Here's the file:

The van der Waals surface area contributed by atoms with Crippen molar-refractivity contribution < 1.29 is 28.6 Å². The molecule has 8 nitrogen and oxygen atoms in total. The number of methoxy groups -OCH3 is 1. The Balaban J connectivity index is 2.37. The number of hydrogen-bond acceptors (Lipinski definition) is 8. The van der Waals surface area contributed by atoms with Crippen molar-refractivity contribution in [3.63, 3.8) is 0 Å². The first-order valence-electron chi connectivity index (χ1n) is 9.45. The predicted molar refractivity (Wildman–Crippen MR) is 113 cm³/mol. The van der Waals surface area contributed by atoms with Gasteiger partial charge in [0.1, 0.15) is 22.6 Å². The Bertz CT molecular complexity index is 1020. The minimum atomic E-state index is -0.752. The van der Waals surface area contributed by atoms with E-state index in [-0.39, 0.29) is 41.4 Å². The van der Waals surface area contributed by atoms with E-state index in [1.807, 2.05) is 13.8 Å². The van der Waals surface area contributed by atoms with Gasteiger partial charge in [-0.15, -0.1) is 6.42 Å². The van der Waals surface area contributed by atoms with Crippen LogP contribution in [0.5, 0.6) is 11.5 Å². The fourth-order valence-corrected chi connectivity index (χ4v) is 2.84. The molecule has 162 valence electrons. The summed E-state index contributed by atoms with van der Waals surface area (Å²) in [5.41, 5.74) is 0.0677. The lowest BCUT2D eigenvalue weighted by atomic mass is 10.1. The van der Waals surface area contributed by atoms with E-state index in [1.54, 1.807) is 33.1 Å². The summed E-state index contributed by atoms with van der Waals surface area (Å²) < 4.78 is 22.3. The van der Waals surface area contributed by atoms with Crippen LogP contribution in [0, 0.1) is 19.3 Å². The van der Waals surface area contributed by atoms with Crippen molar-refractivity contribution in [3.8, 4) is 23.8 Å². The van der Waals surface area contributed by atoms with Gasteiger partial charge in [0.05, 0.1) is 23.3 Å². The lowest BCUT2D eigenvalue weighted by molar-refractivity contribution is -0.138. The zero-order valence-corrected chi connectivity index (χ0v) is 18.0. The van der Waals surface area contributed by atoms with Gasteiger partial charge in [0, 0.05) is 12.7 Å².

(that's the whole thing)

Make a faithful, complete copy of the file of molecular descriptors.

The van der Waals surface area contributed by atoms with Crippen molar-refractivity contribution < 1.29 is 28.6 Å². The molecule has 8 nitrogen and oxygen atoms in total. The number of methoxy groups -OCH3 is 1. The Balaban J connectivity index is 2.37. The number of hydrogen-bond acceptors (Lipinski definition) is 8. The van der Waals surface area contributed by atoms with Crippen molar-refractivity contribution in [3.63, 3.8) is 0 Å². The first-order valence-electron chi connectivity index (χ1n) is 9.45. The predicted molar refractivity (Wildman–Crippen MR) is 113 cm³/mol. The van der Waals surface area contributed by atoms with Gasteiger partial charge in [0.1, 0.15) is 22.6 Å². The Bertz CT molecular complexity index is 1020. The minimum atomic E-state index is -0.752. The van der Waals surface area contributed by atoms with E-state index in [-0.39, 0.29) is 41.4 Å². The van der Waals surface area contributed by atoms with E-state index in [1.807, 2.05) is 13.8 Å². The van der Waals surface area contributed by atoms with Gasteiger partial charge in [-0.15, -0.1) is 6.42 Å². The van der Waals surface area contributed by atoms with Crippen LogP contribution in [0.5, 0.6) is 11.5 Å². The fourth-order valence-corrected chi connectivity index (χ4v) is 2.84. The molecule has 162 valence electrons. The summed E-state index contributed by atoms with van der Waals surface area (Å²) in [5.41, 5.74) is 0.0677. The lowest BCUT2D eigenvalue weighted by atomic mass is 10.1. The van der Waals surface area contributed by atoms with E-state index in [1.54, 1.807) is 33.1 Å². The summed E-state index contributed by atoms with van der Waals surface area (Å²) < 4.78 is 22.3. The van der Waals surface area contributed by atoms with Crippen LogP contribution in [0, 0.1) is 19.3 Å². The van der Waals surface area contributed by atoms with Crippen molar-refractivity contribution in [3.8, 4) is 23.8 Å². The van der Waals surface area contributed by atoms with Gasteiger partial charge in [0.05, 0.1) is 23.3 Å². The lowest BCUT2D eigenvalue weighted by molar-refractivity contribution is -0.138. The zero-order valence-corrected chi connectivity index (χ0v) is 18.0. The van der Waals surface area contributed by atoms with Gasteiger partial charge in [0, 0.05) is 12.7 Å².